The reason that some of the time we "revisit" the errant ways of the past, is because we are subjective entities, not objective data collectors/computers. "Human frailty" has a lot to do with it, and "human frailty" is the one very large common denominator. No?

  • Anonymous
    1 decade ago

    Past social experiences help form an individuals’ personality. 'Tthe self' could only fully develop when people had the ability to interact with each other. Without the interaction of other people an individual is unable to develop a personality. An example of this is if a child is left in total isolation for a long period of time, the child would present immaturely either physically, mentally or a combination or the two. When we’re driving we all anticipate what others may do because of our past driving experience. If an individual behind you is speeding up rather quickly, then you can assume that they are about to switch lanes, or you can assume that they are in a rush and need to get somewhere quickly. As humans we copy the roles of other people during our stages of development. Children are through mimicking and creativity take or copy the roles of significant others in their life. The ability to copy parents or siblings has specific importance in their social development. Children love to 'play house', in which someone will take the role of a mother while another takes that of a father and as they age children will mimic the various roles they come in contact with. As we continue to age we will continue to see changes in our social life. The family has the greatest impact on an individual’s socialization abilities. A newborn infant has no control and must rely on the parents and other family members to nurture them. Through family they learn communication techniques, trust, culture, and the beliefs of the nurturer. Not all learning comes solely from family; the environment plays an important role which will differ from culture to culture. We are not born with values or beliefs.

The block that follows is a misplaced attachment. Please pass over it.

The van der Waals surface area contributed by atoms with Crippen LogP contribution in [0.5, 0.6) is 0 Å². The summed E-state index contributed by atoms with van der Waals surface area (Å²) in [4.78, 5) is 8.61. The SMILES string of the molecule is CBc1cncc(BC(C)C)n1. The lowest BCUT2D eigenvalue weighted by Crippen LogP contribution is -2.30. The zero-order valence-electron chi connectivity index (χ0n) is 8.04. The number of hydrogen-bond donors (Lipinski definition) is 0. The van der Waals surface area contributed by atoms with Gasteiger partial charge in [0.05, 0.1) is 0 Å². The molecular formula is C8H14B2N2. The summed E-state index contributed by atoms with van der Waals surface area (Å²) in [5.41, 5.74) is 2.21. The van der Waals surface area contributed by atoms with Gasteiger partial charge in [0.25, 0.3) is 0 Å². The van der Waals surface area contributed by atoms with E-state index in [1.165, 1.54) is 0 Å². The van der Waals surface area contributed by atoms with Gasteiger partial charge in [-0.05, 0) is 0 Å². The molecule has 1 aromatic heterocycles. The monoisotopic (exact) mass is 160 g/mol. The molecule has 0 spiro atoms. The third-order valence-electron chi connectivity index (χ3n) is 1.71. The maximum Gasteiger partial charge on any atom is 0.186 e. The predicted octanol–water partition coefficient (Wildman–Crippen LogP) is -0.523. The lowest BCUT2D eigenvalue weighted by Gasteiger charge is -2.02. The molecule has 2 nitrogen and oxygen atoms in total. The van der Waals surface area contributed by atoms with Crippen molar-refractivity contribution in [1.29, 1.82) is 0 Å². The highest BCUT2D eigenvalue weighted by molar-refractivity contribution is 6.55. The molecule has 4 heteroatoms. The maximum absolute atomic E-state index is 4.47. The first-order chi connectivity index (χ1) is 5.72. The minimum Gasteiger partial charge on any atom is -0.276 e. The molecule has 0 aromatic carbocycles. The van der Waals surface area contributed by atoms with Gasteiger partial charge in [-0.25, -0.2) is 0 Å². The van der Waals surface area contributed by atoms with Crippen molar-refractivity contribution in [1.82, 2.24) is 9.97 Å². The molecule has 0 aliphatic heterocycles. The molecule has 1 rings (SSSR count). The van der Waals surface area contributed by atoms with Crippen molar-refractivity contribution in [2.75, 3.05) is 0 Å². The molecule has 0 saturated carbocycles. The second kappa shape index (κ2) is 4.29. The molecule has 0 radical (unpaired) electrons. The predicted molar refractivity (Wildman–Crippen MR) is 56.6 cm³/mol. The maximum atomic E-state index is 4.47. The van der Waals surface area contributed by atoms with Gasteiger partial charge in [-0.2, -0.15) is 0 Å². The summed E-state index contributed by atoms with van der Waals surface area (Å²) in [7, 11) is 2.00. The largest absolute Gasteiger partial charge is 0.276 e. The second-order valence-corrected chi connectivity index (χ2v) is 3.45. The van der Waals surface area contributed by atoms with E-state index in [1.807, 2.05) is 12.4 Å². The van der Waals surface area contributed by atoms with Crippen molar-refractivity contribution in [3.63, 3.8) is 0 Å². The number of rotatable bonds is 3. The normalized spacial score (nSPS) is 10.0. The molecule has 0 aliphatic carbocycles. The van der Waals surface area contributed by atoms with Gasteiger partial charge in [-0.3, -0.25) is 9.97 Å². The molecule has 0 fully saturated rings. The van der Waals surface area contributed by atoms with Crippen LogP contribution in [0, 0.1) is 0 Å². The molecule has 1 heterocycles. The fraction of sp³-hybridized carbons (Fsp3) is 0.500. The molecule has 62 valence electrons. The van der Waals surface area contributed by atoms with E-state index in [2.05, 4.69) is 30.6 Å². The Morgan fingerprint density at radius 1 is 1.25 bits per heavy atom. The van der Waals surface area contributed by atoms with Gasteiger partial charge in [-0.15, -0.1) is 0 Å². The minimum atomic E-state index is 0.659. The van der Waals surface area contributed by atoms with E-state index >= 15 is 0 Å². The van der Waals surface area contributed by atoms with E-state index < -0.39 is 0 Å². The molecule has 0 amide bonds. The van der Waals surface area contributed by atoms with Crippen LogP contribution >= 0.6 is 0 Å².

• 1 decade ago

    No, this isn't a true statement. History repeats itself whether one learns from it or not.

    Billions of people have inhabited the earth, and like the other animals, act similary under similar conditions. What is important is to understand the conditions that lead to unacceptable outcomes and change the conditions.

    Often we seek individuals for blame, but the source of the problem is often in the conditions that persist throughout time in the human condition.